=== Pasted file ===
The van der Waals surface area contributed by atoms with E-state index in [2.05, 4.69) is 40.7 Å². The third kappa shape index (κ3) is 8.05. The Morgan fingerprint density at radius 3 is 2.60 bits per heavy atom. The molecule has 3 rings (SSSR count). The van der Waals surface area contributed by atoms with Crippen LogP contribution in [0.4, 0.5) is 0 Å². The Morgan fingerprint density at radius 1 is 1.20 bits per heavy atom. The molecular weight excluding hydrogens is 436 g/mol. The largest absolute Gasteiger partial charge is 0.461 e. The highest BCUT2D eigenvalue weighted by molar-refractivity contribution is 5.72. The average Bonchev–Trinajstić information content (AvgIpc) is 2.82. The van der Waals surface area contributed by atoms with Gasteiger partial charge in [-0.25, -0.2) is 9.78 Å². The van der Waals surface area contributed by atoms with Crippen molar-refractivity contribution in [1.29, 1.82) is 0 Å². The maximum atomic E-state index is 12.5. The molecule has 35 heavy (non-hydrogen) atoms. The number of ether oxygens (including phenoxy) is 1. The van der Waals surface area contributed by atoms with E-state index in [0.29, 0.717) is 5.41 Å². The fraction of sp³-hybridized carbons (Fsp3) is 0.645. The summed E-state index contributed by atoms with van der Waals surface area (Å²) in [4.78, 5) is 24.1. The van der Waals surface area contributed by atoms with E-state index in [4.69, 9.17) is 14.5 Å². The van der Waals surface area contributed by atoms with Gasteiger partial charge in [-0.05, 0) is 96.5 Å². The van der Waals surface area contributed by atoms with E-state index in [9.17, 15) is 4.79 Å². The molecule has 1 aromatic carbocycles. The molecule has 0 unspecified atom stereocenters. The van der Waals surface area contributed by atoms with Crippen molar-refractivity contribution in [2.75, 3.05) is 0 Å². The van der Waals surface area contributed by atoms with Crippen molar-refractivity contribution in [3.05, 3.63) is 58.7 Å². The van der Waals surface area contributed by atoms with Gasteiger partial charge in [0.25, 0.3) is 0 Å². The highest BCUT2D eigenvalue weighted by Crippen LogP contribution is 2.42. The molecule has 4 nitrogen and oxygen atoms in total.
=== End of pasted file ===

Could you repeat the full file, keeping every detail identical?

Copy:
The van der Waals surface area contributed by atoms with E-state index in [2.05, 4.69) is 40.7 Å². The third kappa shape index (κ3) is 8.05. The Morgan fingerprint density at radius 3 is 2.60 bits per heavy atom. The molecule has 3 rings (SSSR count). The van der Waals surface area contributed by atoms with Crippen LogP contribution in [0.4, 0.5) is 0 Å². The Morgan fingerprint density at radius 1 is 1.20 bits per heavy atom. The molecular weight excluding hydrogens is 436 g/mol. The largest absolute Gasteiger partial charge is 0.461 e. The highest BCUT2D eigenvalue weighted by molar-refractivity contribution is 5.72. The average Bonchev–Trinajstić information content (AvgIpc) is 2.82. The van der Waals surface area contributed by atoms with Gasteiger partial charge in [-0.25, -0.2) is 9.78 Å². The van der Waals surface area contributed by atoms with Crippen molar-refractivity contribution in [1.29, 1.82) is 0 Å². The maximum atomic E-state index is 12.5. The molecule has 35 heavy (non-hydrogen) atoms. The number of ether oxygens (including phenoxy) is 1. The van der Waals surface area contributed by atoms with E-state index in [0.29, 0.717) is 5.41 Å². The fraction of sp³-hybridized carbons (Fsp3) is 0.645. The summed E-state index contributed by atoms with van der Waals surface area (Å²) in [4.78, 5) is 24.1. The van der Waals surface area contributed by atoms with E-state index in [4.69, 9.17) is 14.5 Å². The van der Waals surface area contributed by atoms with Gasteiger partial charge in [-0.05, 0) is 96.5 Å². The van der Waals surface area contributed by atoms with E-state index in [9.17, 15) is 4.79 Å². The molecule has 1 aromatic carbocycles. The molecule has 0 unspecified atom stereocenters. The van der Waals surface area contributed by atoms with Crippen molar-refractivity contribution in [2.75, 3.05) is 0 Å². The van der Waals surface area contributed by atoms with Crippen molar-refractivity contribution in [3.05, 3.63) is 58.7 Å². The van der Waals surface area contributed by atoms with Gasteiger partial charge in [0.25, 0.3) is 0 Å². The highest BCUT2D eigenvalue weighted by Crippen LogP contribution is 2.42. The molecule has 4 nitrogen and oxygen atoms in total.